Does marching for science risk being a political statement, wondered many aloud? “Yes”, came the answer, “that’s sort of the point”. It remained a difficult topic throughout: scientists did not want to be seen as “anti-Trump”, yet they clearly marched against the policies he enacted. The organizers explicitly stated that they have no intention of promoting one political party over another, so we must assume any semblance between their mission statement and the manifest of certain political parties was entirely coincidental(3).
Vigilant as the organizers were to condemn any form of partisanship, their attention to diversity left something to be desired. That is to say, many people felt they should try having some. [#ZQ4] Simultaneously, some scientists like Steven Pinker publically criticized the march for being too “anti-science PC/identity politics/hard-left rhetoric”.
Science has a long and somewhat embarrassing history of slightly exhibiting systematic racism and discrimination. Eugenics for example was directly inspired by Darwin’s theory of evolution, and advocated by many famous scientists (4). Similarly, sexual harassment and sexual discrimination are rife to this day, with famous scientists like John Searle receiving accusations of misconduct and their administrations shielding them from prosecution. “Could we perhaps make a statement to condone this racial and sexual discrimination, and to stand up for marginalised scientists”, some asked? Surprisingly, “diversity is a distraction from the real work of the march” was not the answer many were hoping for. Eventually, early organizers who were pushing for more inclusiveness, like Jacquelyn Gill, left the organizing committee and bannered under the #marginsci hashtag. In an extreme example, the city of Memphis, Tennessee saw two separate marches for science: one striving to be as unpartisan as possible, and one organized directly to support marginalized communities in STEM. Scientists, as it turns out, really cannot agree on anything after all (5).
The Future of Science
Where will Science go from here? Ultimately, the goal of the March for Science is to ensure the continuation of scientific research, to promote science-based policy making, and to enable scientists to work on important issues even when politicians would prefer them not to. But how do you go from holding up a sign on the streets, to affecting the mind-set of, essentially, everyone?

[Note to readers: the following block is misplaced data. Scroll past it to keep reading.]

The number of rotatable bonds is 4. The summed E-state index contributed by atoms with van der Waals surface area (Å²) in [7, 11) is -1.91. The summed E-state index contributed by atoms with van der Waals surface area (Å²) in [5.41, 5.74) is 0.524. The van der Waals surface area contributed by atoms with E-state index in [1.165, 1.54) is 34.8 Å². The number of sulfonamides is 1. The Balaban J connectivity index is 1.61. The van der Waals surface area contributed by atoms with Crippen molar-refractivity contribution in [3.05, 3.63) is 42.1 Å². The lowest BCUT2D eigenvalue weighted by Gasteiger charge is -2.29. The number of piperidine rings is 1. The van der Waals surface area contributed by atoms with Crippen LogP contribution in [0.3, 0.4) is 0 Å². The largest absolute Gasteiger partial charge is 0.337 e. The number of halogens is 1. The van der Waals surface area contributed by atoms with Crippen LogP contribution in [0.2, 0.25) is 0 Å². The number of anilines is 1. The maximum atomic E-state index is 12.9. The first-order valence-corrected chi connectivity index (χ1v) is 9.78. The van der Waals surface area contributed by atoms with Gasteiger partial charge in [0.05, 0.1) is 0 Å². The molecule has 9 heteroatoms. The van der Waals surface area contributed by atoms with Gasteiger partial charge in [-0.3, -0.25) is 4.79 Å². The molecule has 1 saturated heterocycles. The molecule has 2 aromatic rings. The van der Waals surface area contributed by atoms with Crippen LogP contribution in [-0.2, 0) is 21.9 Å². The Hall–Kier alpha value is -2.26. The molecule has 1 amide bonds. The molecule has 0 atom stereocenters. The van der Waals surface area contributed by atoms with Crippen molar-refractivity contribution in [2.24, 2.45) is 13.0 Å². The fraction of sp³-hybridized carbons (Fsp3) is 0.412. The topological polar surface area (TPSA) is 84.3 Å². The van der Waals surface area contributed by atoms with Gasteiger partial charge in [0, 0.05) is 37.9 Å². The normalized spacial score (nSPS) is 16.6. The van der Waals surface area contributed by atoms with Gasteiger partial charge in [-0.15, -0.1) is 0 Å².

A study in 2013 (6) reported that Americans watching conservative media like Fox News were less likely to trust scientists. In turn, this decreased their belief in scientific consensus on issues like global warming and vaccinations. More recent studies found similar results: the less people trust scientists, the more likely they are to doubt scientific findings. Many science advocates have called for more and better scientific education. But the main problem is not scientific illiteracy. Many climate chance deniers know very well that scientists believe humans caused global warming. They simply don’t trust those scientists.
Whatever good the march may have done, it was only a first step in regaining trust in science. Now is the time for scientists to reach out, to convince their local community that science helps people, and that science-based policy helps everyone. Perhaps more importantly, to show everyone what a real living scientist looks like, and what scientists try to accomplish. We cannot expect people to trust in science without first convincing them to trust in scientists. Hopefully, with the help of good science communicators, more people will trust scientists to act for the good of all of us. With time, policy may follow.
(1) The recommended interrupt transmission threshold for measles is 95%.
(2) Presumably, the penguins observing the march were very impressed.
(3) Narrator: It was not.
(4) For a local reminder, visit one of the statues of Gustav Retzius on the Karolinska campus!
(5) Much to the relief of fortune-tellers everywhere, who assumed that any group of scientists agreeing and collaborating with each other for so long must surely herald the impending apocalypse.
(6) Hmielowski, Jay D., et al. “An attack on science? Media use, trust in scientists, and perceptions of global warming.” Public Understanding of Science 23.7 (2014): 866-883.